Alcohol and Weight Loss

  First, let’s talk about the physiology. Alcohol is a toxin (which is why we say we are “intoxicated” when we drink). Our bodies want to rid themselves of toxins as fast as they can, so when we consume alcohol, it is immediately converted to a quick energy source called acetate. Acetate can’t be stored, so it must all be burned off before our bodies return to burning carbs or fats or proteins. So imagine that the carbs and fats you’ve consumed that need to be burned for weight loss have just been sent to the end of the line. They may end up stored as fat if the body has enough quick fuel from the alcohol/acetate. You can think about drinking as pushing the pause button on your metabolism. Compounding this problem is that alcohol has more calories per gram than either carbs or proteins, clocking in at 7 per gram. One of my suggestions that really gets people’s attention is to imagine you are actually having a tiny hot fudge sundae for each drink you consume. I say that because the numbers, on paper, can look relatively harmless, but the reality is more complicated than the numbers show. Here are a few reasons why:
  • Dehydration. As your body tries to rid itself of the toxins in alcohol, it sheds both water and vital minerals like potassium, magnesium, and sodium, leaving you dehydrated. Dehydration is often mistaken for hunger the next day. It also makes it harder for the body to access stored energy in the form of glycogen, and that, along with the loss of minerals, drives us to sweet or salty foods, usually high in carbs.
  • Loss of inhibition. You already know that after more than one drink, it’s harder to stick to your plans for healthy eating. Several studies point to the fact that alcohol can increase appetite in the short term, and combined with lowered impulse control, the result is often late-night foraging for snacks.
  • Lack of good sleep. You may have noticed that drinking allows you to fall asleep quickly and deeply . . . and then you find yourself wide awake in the middle of the night. This is because alcohol disrupts REM sleep, our most restorative rest of the night. Lack of REM sleep has been linked to excess production of cortisol and other hormones that disrupt metabolism. Additionally, waking exhausted can lead to feelings of hunger as your body searches for fuel, avoidance of exercise due to lack of energy, and impaired focus and motivation.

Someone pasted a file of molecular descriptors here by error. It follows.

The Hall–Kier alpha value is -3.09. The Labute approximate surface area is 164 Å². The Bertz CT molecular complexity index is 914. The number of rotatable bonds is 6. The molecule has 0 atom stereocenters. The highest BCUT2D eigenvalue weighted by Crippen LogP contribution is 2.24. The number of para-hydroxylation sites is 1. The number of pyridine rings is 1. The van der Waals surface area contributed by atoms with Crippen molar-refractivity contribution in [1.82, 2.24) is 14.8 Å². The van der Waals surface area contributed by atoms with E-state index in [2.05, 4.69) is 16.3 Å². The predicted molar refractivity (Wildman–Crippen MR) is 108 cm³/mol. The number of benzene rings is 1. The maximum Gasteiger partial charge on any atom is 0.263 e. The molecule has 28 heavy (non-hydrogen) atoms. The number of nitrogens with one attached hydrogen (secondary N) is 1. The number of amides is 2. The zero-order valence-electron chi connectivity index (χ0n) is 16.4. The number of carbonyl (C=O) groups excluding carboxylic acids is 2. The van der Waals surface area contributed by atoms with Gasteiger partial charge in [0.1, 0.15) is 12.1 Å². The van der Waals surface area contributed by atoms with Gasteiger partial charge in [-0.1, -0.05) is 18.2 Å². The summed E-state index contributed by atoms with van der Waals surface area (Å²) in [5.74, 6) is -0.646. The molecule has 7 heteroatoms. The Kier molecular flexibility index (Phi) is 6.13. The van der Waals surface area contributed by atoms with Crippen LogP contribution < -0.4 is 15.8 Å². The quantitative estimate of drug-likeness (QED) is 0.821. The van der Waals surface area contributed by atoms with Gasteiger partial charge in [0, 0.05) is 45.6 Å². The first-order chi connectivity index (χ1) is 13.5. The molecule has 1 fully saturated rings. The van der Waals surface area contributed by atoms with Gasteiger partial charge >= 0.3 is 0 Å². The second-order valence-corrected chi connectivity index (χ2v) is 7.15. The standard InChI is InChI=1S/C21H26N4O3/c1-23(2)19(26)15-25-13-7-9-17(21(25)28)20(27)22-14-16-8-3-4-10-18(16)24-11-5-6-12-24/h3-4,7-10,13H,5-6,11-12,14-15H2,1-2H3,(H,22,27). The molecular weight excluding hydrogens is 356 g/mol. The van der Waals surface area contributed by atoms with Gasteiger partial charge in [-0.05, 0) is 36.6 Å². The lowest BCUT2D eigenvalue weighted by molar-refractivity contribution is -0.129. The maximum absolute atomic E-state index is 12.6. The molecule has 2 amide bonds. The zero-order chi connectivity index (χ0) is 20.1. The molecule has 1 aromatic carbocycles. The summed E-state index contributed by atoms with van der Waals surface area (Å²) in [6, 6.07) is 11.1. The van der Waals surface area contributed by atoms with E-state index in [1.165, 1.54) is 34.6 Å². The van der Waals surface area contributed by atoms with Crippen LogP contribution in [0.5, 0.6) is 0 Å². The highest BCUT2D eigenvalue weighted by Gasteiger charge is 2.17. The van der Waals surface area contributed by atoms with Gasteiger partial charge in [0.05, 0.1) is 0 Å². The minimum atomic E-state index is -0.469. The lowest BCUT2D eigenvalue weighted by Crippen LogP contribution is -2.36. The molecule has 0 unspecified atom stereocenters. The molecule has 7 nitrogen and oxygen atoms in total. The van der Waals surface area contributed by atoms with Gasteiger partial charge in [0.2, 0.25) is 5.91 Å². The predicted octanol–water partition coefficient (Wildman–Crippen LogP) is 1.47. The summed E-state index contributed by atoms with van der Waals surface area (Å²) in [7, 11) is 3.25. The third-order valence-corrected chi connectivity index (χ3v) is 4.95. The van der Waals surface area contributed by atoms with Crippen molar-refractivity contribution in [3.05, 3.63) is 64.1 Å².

• Sugar cravings. Alcohol causes an increase in insulin secretion, which leads to low blood sugar, which leads to cravings. After a night of drinking or even during, you may find yourself reaching for high-carb treats. Carb cravings are a biological response to low blood sugar and are often stronger than your willpower, they’re designed to be.
All this said, I am not one who believes you have to give up drinking altogether in order to lose weight. We’ve all seen the studies that show wine, in particular, can be practically a health tonic. I’m a big proponent of small indulgences…. Sometimes 😉. As long as you are aware of the challenges posed by alcohol that aren’t reflected by the carb count, there is no reason you can’t continue to enjoy a drink or two. Here are some guidelines that you may want to consider for losing weight without losing the wine:  Moderation is truly the key—along with self-knowledge. Be honest with yourself about the amount you are consuming and the effect it has on your eating and exercise. Consider one drink a week if I want to lose weight, and I can’t have more than three drinks. Figure out your own equation. Maybe you can have a single glass of wine with dinner. Maybe a single glass of wine makes you feel deprived, and you’d rather have two, but less often. Maybe you find when you drink at home you snack too much, so you decide only to drink when you’re out.
  1. Eat with your drinks! Look for a protein and fat combo to level blood sugar and help stave off hunger and cravings. Think salami and cheese or hummus and carrots.
  2. Have a glass of water in between every drink. This will help you avoid dehydration, slow you down, and ensure you don’t gulp your drink because you’re actually thirsty.
  3. Use others to keep you accountable. I often rely on my husband or a close friend to remind me to drink water and stop after a certain number of drinks. On nights when I can’t afford to drink, I volunteer to be the designated driver. It makes abstaining easy because I would never go back on my promise to get everyone home safely.

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